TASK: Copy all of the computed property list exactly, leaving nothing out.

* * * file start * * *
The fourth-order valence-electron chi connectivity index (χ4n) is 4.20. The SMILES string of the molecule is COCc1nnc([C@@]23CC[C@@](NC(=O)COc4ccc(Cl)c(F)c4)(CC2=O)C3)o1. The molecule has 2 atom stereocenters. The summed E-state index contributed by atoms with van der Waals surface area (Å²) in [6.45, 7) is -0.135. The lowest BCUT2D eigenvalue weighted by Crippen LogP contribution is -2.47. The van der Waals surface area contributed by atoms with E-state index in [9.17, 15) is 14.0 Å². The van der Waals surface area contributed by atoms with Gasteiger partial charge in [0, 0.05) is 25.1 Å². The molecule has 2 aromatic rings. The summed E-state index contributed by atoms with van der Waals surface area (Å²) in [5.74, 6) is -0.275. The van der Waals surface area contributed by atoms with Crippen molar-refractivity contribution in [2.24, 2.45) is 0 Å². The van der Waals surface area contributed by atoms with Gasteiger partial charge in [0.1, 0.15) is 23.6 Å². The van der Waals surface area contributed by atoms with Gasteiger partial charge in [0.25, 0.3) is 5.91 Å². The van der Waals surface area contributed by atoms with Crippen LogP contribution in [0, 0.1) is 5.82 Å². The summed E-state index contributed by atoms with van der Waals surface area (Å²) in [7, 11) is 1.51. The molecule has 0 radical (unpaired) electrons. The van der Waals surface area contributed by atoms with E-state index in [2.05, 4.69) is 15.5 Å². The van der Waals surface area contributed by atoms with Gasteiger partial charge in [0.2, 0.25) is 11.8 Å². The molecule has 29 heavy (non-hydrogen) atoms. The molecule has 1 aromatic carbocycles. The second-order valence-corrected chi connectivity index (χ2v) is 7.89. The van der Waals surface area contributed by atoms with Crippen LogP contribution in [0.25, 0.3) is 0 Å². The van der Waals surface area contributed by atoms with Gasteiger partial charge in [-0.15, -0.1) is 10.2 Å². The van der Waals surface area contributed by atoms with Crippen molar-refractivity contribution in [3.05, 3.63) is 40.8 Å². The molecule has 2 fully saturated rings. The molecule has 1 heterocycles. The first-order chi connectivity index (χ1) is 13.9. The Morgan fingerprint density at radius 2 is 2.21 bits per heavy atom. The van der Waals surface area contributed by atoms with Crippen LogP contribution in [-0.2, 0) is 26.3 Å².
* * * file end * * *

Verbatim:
The fourth-order valence-electron chi connectivity index (χ4n) is 4.20. The SMILES string of the molecule is COCc1nnc([C@@]23CC[C@@](NC(=O)COc4ccc(Cl)c(F)c4)(CC2=O)C3)o1. The molecule has 2 atom stereocenters. The summed E-state index contributed by atoms with van der Waals surface area (Å²) in [6.45, 7) is -0.135. The lowest BCUT2D eigenvalue weighted by Crippen LogP contribution is -2.47. The van der Waals surface area contributed by atoms with E-state index in [9.17, 15) is 14.0 Å². The van der Waals surface area contributed by atoms with Gasteiger partial charge in [0, 0.05) is 25.1 Å². The molecule has 2 aromatic rings. The summed E-state index contributed by atoms with van der Waals surface area (Å²) in [5.74, 6) is -0.275. The van der Waals surface area contributed by atoms with Crippen molar-refractivity contribution in [2.24, 2.45) is 0 Å². The van der Waals surface area contributed by atoms with Gasteiger partial charge in [0.1, 0.15) is 23.6 Å². The van der Waals surface area contributed by atoms with Gasteiger partial charge in [0.25, 0.3) is 5.91 Å². The van der Waals surface area contributed by atoms with Crippen LogP contribution in [0, 0.1) is 5.82 Å². The summed E-state index contributed by atoms with van der Waals surface area (Å²) in [7, 11) is 1.51. The molecule has 0 radical (unpaired) electrons. The van der Waals surface area contributed by atoms with E-state index in [2.05, 4.69) is 15.5 Å². The van der Waals surface area contributed by atoms with Gasteiger partial charge in [0.2, 0.25) is 11.8 Å². The molecule has 29 heavy (non-hydrogen) atoms. The molecule has 1 aromatic carbocycles. The second-order valence-corrected chi connectivity index (χ2v) is 7.89. The van der Waals surface area contributed by atoms with Crippen LogP contribution in [0.25, 0.3) is 0 Å². The van der Waals surface area contributed by atoms with Gasteiger partial charge in [-0.15, -0.1) is 10.2 Å². The van der Waals surface area contributed by atoms with Crippen molar-refractivity contribution in [3.05, 3.63) is 40.8 Å². The molecule has 2 fully saturated rings. The molecule has 1 heterocycles. The first-order chi connectivity index (χ1) is 13.9. The Morgan fingerprint density at radius 2 is 2.21 bits per heavy atom. The van der Waals surface area contributed by atoms with Crippen LogP contribution in [-0.2, 0) is 26.3 Å².